I am writing in response to your “Notable Edibles” column in the Fall 2012 issue. I was discouraged to see that you gave print to a statement that accuses the majority of restaurants who advertise local food on their menus as liars or exaggerators. This is particularly hard to swallow once you view the text of the many advertisers who pay to grace your pages, touting the growth of and support of local foods. I also find it surprising that the young chef-entrepreneurs featured in the piece apprenticed at some of the most wonderful places to experience a true farm-to-table meal, and then appear to collectively throw their mentors under the bus along with the establishments who are trying to follow in those same footsteps.
Everyone in the food business with two feet firmly planted in reality knows that producing a totally local menu for sale to the public is a near impossibility. Consider that the minute you put an olive into your martini, or cinnamon into your apple pie, you have stepped away from truly local foods. The regional foods that we cannot grow here literally add spice to our lives, and I have yet to meet someone who wants to live without them. Increasing local offerings on our plates is a practice we must take one step at a time. Yes, there will always be frauds in the world, but educating the public to recognize what they are eating and to ask where it came from is the way to proceed, without discouraging those establishments who are trying to participate and may not yet fully “get it.”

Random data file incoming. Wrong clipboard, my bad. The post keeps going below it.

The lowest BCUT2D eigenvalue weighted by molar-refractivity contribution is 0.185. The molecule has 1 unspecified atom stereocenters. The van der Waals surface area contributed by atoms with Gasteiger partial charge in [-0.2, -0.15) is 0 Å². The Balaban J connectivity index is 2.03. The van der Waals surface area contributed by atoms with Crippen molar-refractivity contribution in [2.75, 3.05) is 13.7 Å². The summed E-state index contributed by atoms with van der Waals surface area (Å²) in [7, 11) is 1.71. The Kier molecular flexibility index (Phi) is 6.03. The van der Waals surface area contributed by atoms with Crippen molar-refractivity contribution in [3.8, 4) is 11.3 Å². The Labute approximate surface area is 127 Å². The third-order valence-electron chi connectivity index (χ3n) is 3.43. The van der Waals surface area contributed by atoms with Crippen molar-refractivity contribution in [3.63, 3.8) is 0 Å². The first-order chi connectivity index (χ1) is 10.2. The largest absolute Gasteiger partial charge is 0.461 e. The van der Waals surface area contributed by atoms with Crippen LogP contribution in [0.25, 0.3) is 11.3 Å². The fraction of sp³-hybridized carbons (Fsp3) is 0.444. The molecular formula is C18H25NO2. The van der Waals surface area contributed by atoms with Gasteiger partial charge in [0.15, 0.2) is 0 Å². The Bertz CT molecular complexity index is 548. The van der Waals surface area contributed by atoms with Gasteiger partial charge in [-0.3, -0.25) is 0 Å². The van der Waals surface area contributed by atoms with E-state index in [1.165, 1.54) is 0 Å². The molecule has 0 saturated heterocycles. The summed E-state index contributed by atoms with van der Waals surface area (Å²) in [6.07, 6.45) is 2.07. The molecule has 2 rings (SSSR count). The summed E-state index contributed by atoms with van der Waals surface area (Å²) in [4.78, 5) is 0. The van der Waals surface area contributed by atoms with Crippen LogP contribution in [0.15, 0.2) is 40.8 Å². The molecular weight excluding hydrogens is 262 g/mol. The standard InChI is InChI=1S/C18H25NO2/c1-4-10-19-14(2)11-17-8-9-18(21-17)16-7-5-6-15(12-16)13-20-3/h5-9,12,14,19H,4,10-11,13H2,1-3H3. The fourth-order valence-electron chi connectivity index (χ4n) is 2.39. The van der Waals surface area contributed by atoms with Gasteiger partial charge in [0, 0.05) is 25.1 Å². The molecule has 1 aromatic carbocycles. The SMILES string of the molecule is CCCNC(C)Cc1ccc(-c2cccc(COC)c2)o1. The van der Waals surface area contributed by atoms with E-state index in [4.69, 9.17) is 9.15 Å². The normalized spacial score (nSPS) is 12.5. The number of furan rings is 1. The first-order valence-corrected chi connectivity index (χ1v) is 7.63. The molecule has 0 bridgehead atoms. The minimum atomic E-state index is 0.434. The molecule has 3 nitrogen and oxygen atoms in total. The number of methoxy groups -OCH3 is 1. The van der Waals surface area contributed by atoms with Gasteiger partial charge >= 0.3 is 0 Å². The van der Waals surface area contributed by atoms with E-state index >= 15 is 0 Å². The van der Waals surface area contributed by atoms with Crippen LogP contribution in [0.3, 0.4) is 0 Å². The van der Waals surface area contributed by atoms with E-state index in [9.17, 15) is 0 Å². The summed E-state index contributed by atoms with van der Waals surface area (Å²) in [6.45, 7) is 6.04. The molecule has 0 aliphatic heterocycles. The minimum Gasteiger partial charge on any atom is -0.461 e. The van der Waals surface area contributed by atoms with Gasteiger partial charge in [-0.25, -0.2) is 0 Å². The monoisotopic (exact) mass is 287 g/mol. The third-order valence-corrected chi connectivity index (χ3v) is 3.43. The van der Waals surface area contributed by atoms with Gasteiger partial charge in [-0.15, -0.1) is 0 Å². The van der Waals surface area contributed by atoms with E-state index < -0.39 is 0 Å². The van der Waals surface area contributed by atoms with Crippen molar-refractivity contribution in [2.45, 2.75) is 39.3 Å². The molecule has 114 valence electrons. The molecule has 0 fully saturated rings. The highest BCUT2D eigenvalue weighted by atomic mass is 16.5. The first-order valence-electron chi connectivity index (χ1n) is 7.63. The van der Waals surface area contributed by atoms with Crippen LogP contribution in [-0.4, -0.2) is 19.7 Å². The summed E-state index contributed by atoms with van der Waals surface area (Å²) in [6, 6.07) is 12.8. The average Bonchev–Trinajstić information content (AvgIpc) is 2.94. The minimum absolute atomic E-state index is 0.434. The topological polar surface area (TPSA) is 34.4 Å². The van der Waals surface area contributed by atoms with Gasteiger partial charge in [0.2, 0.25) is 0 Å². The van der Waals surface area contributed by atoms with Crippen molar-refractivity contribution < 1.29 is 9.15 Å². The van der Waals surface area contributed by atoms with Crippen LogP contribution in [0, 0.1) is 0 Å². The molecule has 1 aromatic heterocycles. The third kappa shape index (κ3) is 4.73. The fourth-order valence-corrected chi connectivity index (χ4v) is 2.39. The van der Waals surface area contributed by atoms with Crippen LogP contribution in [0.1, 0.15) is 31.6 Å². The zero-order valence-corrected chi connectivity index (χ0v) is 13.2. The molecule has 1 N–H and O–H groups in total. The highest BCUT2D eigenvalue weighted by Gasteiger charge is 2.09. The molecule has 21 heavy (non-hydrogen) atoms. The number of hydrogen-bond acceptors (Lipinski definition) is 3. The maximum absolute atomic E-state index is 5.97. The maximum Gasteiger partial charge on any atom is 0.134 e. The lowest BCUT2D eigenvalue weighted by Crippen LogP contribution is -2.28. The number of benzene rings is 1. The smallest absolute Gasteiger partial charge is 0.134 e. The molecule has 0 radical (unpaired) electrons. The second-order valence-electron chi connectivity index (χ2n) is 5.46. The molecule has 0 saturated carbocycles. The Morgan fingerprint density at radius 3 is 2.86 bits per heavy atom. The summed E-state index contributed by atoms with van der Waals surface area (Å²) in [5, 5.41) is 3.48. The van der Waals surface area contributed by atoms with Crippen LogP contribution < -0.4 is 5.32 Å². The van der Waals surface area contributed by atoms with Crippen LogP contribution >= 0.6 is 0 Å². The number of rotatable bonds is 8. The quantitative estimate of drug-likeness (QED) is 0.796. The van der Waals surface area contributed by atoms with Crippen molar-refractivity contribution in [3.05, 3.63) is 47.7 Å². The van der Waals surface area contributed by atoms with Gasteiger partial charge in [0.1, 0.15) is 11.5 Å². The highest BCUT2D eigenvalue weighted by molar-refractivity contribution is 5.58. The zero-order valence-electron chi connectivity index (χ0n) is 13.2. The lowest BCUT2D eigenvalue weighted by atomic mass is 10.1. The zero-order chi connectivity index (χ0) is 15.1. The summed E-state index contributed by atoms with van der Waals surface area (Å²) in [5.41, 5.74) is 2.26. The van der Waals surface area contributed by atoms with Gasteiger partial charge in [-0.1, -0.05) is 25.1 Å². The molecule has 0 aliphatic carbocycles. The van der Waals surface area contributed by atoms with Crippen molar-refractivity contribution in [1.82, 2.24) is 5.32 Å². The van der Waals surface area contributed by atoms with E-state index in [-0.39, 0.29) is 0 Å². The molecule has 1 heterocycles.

I also want to point out that while it is exciting to find foraged foods on your dinner plate, this trend may lead us down a slippery slope. While I don’t know where the featured chefs procure their foraged foods, it is my hope that they are foraging only on private lands with permission from the owners. There are a handful of folks who have been responsibly foraging East End fields and farms for decades, and most of those people know to preserve the land while gently sampling what nature has to offer. Does that same restraint come into play when there is a deadline for a Saturday night event with 200 plates to fill?
We need to literally tread with caution when it comes to foraging, or these same ecosystems that we have paid precious tax dollars to preserve will lose the diversity that was the reason we saved them in the first place. I am hopeful that chefs Doug, Kyle and Dan agree with me when I say that I don’t wish to see the last beach plum preserved under glass in a museum. It is our responsibility to make sure that doesn’t happen.
With each bite we make a choice. Farmers, chefs and foodies all must choose restraint, education and a spirit of cooperation within the industry as we make small steps to reduce our reliance on distant foods that can be grown and found here, while preserving what we have that is unique. If it is true that a rising tide lifts all ships, surely Edible East End is one of the groups standing at the helm. I implore you to help keep us on the right course as you have done so well in the past.
Shelter Island, NY
December 18, 2012